Launched in 2008, Spak Brothers is one of the older restaurants in Garfield. While the brothers, who grew up in the North Hills, arrived primarily because the space was available, he considers it “a happy accident” that they landed where they did. “It’s always been a really good community atmosphere here, and tight-knit.”

“As far as us picking Garfield, it just happened that way, but we’re proud to be an anchor, a small business that has survived.”

This is generally a takeout spot — exclusively so these days. Pre-pandemic, countertops with barstools offered areas for a quick bite, and they hope to get back to that soon.

The food: Spak Brothers wasn’t necessarily destined to be a pizzeria, he says. “We were thinking about just having a sandwich shop, and then there was a pizza oven already [in the space], so we just kind of incorporated that.” If they hadn’t, well, their Pickle Pizza certainly wouldn’t exist. That popular item, with dill pickles, a havarti cheese blend, dill and ranch, originally appeared as a special. “But we put it on the menu, and it stuck.”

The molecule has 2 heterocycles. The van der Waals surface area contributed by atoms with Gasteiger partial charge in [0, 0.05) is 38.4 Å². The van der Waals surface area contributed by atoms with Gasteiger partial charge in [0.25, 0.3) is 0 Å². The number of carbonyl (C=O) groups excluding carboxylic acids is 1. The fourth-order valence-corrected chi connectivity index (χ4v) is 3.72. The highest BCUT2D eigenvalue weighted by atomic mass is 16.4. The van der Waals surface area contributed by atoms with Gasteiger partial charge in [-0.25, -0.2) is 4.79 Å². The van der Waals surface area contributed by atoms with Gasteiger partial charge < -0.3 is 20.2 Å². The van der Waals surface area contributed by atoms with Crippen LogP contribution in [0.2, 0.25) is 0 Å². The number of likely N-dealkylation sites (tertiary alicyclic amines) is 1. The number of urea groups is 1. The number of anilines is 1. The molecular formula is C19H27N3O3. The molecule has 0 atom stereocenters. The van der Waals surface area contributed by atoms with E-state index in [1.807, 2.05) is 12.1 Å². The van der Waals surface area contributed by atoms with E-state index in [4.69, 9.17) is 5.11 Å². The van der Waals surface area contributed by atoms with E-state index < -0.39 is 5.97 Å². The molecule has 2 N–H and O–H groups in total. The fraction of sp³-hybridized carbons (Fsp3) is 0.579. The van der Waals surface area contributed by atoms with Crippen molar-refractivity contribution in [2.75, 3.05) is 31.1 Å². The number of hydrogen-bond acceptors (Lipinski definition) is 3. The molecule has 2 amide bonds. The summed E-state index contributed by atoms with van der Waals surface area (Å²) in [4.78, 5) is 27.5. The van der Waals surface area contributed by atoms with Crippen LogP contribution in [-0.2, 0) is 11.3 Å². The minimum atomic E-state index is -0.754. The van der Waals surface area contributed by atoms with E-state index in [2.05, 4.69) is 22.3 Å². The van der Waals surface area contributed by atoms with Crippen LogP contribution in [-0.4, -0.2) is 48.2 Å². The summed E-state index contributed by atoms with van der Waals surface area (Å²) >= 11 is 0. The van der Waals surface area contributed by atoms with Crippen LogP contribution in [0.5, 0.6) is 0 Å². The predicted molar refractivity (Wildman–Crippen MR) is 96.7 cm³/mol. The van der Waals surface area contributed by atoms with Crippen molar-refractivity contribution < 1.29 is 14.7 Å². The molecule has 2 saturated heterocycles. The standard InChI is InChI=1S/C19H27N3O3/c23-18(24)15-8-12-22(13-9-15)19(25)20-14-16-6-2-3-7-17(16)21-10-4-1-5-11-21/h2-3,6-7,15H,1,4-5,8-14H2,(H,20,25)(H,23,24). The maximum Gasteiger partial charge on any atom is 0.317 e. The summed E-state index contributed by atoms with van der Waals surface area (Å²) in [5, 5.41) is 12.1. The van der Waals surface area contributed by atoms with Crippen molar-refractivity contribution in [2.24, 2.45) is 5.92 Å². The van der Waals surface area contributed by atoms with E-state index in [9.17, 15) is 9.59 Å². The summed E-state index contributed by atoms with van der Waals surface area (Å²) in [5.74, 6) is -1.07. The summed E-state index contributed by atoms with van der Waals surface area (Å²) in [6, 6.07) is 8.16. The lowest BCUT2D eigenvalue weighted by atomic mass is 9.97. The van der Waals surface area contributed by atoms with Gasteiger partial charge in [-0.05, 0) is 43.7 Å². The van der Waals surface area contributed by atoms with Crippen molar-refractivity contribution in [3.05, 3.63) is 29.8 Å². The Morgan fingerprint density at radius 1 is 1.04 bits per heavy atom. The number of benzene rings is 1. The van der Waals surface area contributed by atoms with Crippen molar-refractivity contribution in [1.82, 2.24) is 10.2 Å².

Buffalo and BBQ Chicken pizzas can also be made vegan, with casein- and dairy-free cheese and seitan substituting for the poultry. Crusts can be regular or gluten-free.

Sandwiches include the Pittsburgh Steak, topped with provolone, peppers, mushrooms, a fried egg and, naturally, french fries. Italian hoagies and meatball subs will also fill you up, as will a blackened tempeh handheld with a hot remoulade. That sauce, as with a good number of items (salad dressings, dough), are made from scratch. This benefits the wings (chicken and seiten) too.